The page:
Alphabetically, meringues should not follow the foaming method, but logistically they will. The reason for this is because we continue on the same principles, that is, the use and purpose of the foamed egg white. In this method, the foamed egg white can be used on its own, or it can be incorporated into another ingredient, either to form a batter or to make a ready-to-eat pastry preparation such as a crème Chiboust.
There are three categories of meringue: French or common, Swiss, and Italian. They are also classified as uncooked meringues (French) and cooked meringues (Swiss and Italian). In general, the ratio of egg whites to sugar for meringues will be 1:2, but this depends on what they are being used for, so it is not written in stone. The sugar will act as a stabilizer for the foam, and the more sugar, the more stable the foam.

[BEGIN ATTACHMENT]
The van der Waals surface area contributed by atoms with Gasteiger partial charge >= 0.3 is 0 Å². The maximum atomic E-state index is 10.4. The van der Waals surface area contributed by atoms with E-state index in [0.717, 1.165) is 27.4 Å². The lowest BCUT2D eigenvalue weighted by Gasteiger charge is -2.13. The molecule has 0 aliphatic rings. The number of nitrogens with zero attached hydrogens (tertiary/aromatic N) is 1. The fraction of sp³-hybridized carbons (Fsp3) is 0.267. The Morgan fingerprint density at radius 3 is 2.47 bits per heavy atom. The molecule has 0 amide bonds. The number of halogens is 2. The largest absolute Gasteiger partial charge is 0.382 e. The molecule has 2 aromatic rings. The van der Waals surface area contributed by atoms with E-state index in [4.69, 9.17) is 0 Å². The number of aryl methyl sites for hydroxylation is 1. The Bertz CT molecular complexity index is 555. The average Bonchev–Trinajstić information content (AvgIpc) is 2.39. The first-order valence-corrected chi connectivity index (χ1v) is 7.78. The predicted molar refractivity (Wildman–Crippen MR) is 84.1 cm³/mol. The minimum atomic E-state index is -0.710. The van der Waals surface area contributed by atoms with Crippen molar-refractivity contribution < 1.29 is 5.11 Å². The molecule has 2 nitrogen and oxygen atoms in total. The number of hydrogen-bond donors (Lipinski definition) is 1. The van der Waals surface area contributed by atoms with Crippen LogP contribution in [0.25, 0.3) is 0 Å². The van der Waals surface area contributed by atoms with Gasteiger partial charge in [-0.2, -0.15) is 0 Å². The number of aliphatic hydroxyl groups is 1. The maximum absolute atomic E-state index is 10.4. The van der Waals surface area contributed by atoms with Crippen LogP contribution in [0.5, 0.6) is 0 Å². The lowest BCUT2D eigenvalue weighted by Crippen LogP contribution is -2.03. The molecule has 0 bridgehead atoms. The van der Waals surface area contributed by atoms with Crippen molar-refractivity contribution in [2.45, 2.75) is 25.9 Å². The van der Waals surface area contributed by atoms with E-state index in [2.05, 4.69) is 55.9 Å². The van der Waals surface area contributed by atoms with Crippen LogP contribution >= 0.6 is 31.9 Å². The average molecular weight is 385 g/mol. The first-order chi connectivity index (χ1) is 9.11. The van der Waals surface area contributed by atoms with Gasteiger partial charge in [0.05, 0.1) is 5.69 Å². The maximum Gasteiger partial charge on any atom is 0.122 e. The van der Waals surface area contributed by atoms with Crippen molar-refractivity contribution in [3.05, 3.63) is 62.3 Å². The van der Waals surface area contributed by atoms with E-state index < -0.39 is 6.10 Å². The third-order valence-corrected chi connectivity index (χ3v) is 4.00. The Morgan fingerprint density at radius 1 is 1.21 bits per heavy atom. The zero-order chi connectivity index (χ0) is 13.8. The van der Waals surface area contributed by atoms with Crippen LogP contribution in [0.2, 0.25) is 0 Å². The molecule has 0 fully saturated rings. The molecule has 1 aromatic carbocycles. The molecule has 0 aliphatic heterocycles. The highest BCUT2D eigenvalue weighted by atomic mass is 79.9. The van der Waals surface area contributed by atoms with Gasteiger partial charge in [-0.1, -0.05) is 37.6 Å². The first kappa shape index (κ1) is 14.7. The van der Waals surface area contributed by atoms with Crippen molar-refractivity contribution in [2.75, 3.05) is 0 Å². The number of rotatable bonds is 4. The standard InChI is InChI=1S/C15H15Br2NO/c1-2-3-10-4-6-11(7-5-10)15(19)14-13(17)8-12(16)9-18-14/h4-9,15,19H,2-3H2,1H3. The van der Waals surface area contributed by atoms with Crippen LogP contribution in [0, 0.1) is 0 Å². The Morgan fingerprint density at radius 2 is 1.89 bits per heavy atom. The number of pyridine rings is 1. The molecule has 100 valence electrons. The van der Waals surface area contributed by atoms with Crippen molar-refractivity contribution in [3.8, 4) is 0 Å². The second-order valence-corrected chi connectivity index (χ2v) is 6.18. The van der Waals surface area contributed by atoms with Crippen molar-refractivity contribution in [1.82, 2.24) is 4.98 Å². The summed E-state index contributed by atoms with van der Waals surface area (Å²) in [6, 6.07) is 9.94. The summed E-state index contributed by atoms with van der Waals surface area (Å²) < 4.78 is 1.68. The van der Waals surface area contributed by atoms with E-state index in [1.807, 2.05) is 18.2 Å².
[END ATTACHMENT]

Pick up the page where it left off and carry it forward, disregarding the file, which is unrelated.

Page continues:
Typically, a meringue will be whipped until it reaches its largest volume, or eight times its original volume. This is also known as the stiff-peak stage. Egg white foams can be whipped to three different stages, depending on their use. The first stage is the soft-peak stage, when the foam barely holds its shape. The second stage is the medium peak stage, when the foam can hold its shape briefly before dropping, and then there is the third and final stage, the aforementioned stiff peaks, in which the foam will completely hold a peak and not move. After this stage, the foam has been overwhipped and will look curdled.
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